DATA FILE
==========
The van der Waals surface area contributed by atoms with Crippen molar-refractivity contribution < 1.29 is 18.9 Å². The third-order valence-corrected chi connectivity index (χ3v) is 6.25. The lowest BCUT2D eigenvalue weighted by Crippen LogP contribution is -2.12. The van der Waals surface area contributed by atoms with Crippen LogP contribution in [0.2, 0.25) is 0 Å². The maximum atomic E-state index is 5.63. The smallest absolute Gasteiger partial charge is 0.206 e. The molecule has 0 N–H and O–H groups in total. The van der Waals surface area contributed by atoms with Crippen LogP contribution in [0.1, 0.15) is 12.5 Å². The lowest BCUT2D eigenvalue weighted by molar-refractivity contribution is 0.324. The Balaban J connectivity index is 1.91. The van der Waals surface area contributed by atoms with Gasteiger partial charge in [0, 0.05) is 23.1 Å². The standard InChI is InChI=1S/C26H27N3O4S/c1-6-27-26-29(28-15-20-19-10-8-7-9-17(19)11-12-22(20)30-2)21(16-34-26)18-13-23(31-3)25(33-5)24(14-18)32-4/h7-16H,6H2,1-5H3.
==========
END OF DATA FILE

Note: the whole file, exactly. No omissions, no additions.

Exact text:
The van der Waals surface area contributed by atoms with Crippen molar-refractivity contribution < 1.29 is 18.9 Å². The third-order valence-corrected chi connectivity index (χ3v) is 6.25. The lowest BCUT2D eigenvalue weighted by Crippen LogP contribution is -2.12. The van der Waals surface area contributed by atoms with Crippen LogP contribution in [0.2, 0.25) is 0 Å². The maximum atomic E-state index is 5.63. The smallest absolute Gasteiger partial charge is 0.206 e. The molecule has 0 N–H and O–H groups in total. The van der Waals surface area contributed by atoms with Crippen LogP contribution in [0.1, 0.15) is 12.5 Å². The lowest BCUT2D eigenvalue weighted by molar-refractivity contribution is 0.324. The Balaban J connectivity index is 1.91. The van der Waals surface area contributed by atoms with Gasteiger partial charge in [0, 0.05) is 23.1 Å². The standard InChI is InChI=1S/C26H27N3O4S/c1-6-27-26-29(28-15-20-19-10-8-7-9-17(19)11-12-22(20)30-2)21(16-34-26)18-13-23(31-3)25(33-5)24(14-18)32-4/h7-16H,6H2,1-5H3.